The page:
The Architects' Journal reported that Wolf Prix referred to the Venice Architectural Biennale as an ‘expensive dance of death’ and went on to claim a ‘great’ biennale would have featured forums and themes looking ‘behind the scenes’ at decision-making. mimiz took on the charge "having just come back from venice where I moderated several panel discussions on the behind the scenes making of interventions at the US Pavilion, I think Prix is sucking on some sour grapes."
For the latest feature in the Student Works series Nicholas Waissbluth explored the inaugural workshop for the INSITU program which took place in Medellin, Colombia. INSITU is an initiative founded by Blokcad Lab and uAbureau in 2011 to implement projects that investigate the informal development of cities, its non-consolidated urban spaces and auto- construction processes.
The Architects' Journal reported that Wolf Prix referred to the Venice Architectural Biennale as an ‘expensive dance of death’. The Coop Himmelb(l)au-founder went on to claim a ‘great’ biennale would have featured forums and themes looking ‘behind the scenes’ at decision-making ‘instead of boring exhibitions’. job job noted there was a "Better source at Building Design, but their need for registration denies access to many" and toasteroven wondered "wouldn't wolf prix's buildings classify as ‘expensive dances of death?"
Meanwhile mimiz took on the charge more directly "having just come back from venice where I moderated several panel discussions on the behind the scenes making of interventions at the US Pavilion, I think Prix is sucking on some sour grapes. yes, it is a bit of a bougie indulgence in prosecco, but that doesn't lessen the impact of discourse."
In collaboration with: VisualizingPalestine.org (an organization dedicated to data visualisation for social justice) Al Jazeera released an infographic based on a report by an Israeli non-governmental organisation (Israeli Committee Against House Demolitions-ICAHD). The report contends 2011 was a record year for Palestinian displacement and the demolishment of housing. Orhan Ayyüce commented "As all the hoopla winds down on Venice Biennale about social movement/architecture/urban design and dance parties, another year passes without doing anything about the eradication of Palestinian homes in occupied territories. Spontaneous Interventions..? Nah. It is all systematic..." metal suggest the problem is "One of the biggest reasons why we are still in the middle east" though Tyler520 claimed "160,000 terrorists and terrorist sympathisers".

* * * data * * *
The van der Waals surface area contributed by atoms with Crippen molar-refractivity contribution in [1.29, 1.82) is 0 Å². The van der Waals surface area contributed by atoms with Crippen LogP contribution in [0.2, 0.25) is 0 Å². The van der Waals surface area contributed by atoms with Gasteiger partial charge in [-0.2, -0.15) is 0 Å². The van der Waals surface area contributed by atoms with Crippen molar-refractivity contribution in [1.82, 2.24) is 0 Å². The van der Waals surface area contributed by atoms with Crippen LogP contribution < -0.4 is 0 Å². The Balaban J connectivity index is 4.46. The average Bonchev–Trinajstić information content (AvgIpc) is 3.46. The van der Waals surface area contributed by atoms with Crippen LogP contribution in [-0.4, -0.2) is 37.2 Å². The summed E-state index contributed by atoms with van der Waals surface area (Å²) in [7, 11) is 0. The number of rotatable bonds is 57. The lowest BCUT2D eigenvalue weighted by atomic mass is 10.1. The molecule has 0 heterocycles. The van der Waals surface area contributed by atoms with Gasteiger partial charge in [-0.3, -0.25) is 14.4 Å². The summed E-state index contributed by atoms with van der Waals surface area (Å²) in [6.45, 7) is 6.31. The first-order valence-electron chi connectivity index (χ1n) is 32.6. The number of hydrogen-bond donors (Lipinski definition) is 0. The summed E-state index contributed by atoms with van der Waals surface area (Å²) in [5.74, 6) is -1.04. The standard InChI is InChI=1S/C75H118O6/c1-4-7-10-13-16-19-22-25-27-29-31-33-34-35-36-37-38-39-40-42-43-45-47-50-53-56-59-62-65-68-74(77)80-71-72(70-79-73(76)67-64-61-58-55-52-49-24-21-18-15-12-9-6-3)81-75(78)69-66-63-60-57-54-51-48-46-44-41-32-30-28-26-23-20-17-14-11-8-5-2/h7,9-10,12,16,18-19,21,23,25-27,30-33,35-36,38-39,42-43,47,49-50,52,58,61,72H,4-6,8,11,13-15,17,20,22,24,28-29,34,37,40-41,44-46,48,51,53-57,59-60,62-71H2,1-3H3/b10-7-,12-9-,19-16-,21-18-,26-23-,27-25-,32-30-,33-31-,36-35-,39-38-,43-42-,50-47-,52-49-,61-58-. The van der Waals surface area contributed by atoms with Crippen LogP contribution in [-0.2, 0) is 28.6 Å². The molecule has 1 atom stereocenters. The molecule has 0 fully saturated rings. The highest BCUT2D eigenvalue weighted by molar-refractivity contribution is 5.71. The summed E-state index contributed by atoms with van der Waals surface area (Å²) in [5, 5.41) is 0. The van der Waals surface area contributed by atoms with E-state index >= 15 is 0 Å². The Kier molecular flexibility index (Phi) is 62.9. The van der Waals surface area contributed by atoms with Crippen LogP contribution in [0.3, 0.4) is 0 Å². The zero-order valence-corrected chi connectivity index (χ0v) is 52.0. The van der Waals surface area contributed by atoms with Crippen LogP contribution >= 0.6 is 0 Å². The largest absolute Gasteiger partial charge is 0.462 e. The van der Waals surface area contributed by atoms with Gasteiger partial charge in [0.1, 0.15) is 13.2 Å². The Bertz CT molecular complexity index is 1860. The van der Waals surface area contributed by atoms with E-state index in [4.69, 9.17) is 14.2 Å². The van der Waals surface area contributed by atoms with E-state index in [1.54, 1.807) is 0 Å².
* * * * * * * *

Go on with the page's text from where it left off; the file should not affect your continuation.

According to a video report from the Wall Street Journal, an apartment at Mr. Gehry’s recently completed apartment tower in the hills overlooking Hong Kong’s inner harbor has just sold for $61 million. HandsumCa$hMoneyYo wasn’t shocked "Wow, surrounded by that much green space in Hong Kong, I'm not surprised it gets big $$$, yo!"
A coalition of environmental activists and community advocates mounted the first major legal challenge to a planned downtown [Gensler-designed] Los Angeles NFL stadium, filing a suit Thursday that says a state law intended to assist the project is unconstitutional. always asked "Is it supposed to look like a giant football shoulder pad?".
For one of the traveling studios he took during post professional master of architecture studies at Cornell, Yihua Li proposed the Banana Network. The project hoped to use banana cultivation as a medium to create green infrastructure and preserve public space in Rwanda's fast urbanizing capital Kigali.
Ekaterina Dovjenko looked back at her role in architectural selection process for the New Student Union Building (SUB) Project at the University of British Columbia in Vancouver, Canada. She writes "Looking back on the architectural selection process, it amazes me that we avoided any legal action. After all, giving the reigns to the democratic process is scary and giving the reigns to a bunch of college students is even more so. But as we start moving towards greater public input into design beyond simple 'workshops' and charrettes, I see similar processes becoming more popular".
Toronto based PLANT Architect Inc. recently added a number of projects to their profile. I particularly was enchanted by Sweet Farm (1994–1997) and the Dublin Grounds of Remembrance in Dublin, Ohio. Sweet Farm is "comprised of a series of architectural, sculptural, and landscape interventions along a network of paths through a varied natural landscape" while The Dublin Grounds of Remembrance "is a one acre-park honouring the service of veterans and their families. On a site with no prior military significance, the project eschews a traditional 'monument' in favour of promoting the act of habitual walking and social gathering, reinforcing community remembrance and creating new significance for the land".